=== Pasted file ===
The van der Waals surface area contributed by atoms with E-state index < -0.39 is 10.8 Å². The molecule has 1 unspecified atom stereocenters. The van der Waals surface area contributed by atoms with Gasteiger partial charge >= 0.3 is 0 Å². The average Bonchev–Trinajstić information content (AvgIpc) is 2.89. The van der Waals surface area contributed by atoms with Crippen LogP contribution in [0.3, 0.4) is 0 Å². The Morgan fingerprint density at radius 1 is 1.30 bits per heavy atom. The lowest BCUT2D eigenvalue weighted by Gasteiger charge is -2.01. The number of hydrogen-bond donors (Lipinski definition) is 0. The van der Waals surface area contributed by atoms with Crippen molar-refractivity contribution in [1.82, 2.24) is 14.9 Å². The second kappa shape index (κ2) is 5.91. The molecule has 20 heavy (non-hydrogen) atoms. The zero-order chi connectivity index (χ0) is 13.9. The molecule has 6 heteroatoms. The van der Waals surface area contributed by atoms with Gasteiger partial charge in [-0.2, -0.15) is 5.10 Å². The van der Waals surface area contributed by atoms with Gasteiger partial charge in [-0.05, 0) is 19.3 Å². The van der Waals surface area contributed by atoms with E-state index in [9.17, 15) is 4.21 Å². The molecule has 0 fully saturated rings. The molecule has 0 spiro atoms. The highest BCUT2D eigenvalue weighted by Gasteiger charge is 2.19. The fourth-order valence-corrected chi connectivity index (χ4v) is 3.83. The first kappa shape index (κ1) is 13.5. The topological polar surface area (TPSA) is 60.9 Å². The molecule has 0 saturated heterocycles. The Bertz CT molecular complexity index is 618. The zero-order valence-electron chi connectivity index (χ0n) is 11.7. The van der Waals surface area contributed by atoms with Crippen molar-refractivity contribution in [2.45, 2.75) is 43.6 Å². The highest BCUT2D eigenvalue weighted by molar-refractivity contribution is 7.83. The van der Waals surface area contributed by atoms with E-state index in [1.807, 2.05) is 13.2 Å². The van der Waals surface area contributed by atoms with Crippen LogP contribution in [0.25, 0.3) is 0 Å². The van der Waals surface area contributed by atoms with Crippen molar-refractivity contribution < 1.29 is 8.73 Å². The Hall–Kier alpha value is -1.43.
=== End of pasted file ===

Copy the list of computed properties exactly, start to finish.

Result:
The van der Waals surface area contributed by atoms with E-state index < -0.39 is 10.8 Å². The molecule has 1 unspecified atom stereocenters. The van der Waals surface area contributed by atoms with Gasteiger partial charge >= 0.3 is 0 Å². The average Bonchev–Trinajstić information content (AvgIpc) is 2.89. The van der Waals surface area contributed by atoms with Crippen LogP contribution in [0.3, 0.4) is 0 Å². The Morgan fingerprint density at radius 1 is 1.30 bits per heavy atom. The lowest BCUT2D eigenvalue weighted by Gasteiger charge is -2.01. The number of hydrogen-bond donors (Lipinski definition) is 0. The van der Waals surface area contributed by atoms with Crippen molar-refractivity contribution in [1.82, 2.24) is 14.9 Å². The second kappa shape index (κ2) is 5.91. The molecule has 20 heavy (non-hydrogen) atoms. The zero-order chi connectivity index (χ0) is 13.9. The molecule has 6 heteroatoms. The van der Waals surface area contributed by atoms with Gasteiger partial charge in [-0.2, -0.15) is 5.10 Å². The van der Waals surface area contributed by atoms with Gasteiger partial charge in [-0.05, 0) is 19.3 Å². The van der Waals surface area contributed by atoms with E-state index in [9.17, 15) is 4.21 Å². The molecule has 0 fully saturated rings. The molecule has 0 spiro atoms. The highest BCUT2D eigenvalue weighted by Gasteiger charge is 2.19. The fourth-order valence-corrected chi connectivity index (χ4v) is 3.83. The first kappa shape index (κ1) is 13.5. The topological polar surface area (TPSA) is 60.9 Å². The molecule has 0 saturated heterocycles. The Bertz CT molecular complexity index is 618. The zero-order valence-electron chi connectivity index (χ0n) is 11.7. The van der Waals surface area contributed by atoms with Crippen molar-refractivity contribution in [2.45, 2.75) is 43.6 Å². The highest BCUT2D eigenvalue weighted by molar-refractivity contribution is 7.83. The van der Waals surface area contributed by atoms with E-state index in [1.807, 2.05) is 13.2 Å². The van der Waals surface area contributed by atoms with Crippen LogP contribution in [0.25, 0.3) is 0 Å². The van der Waals surface area contributed by atoms with Crippen molar-refractivity contribution < 1.29 is 8.73 Å². The Hall–Kier alpha value is -1.43.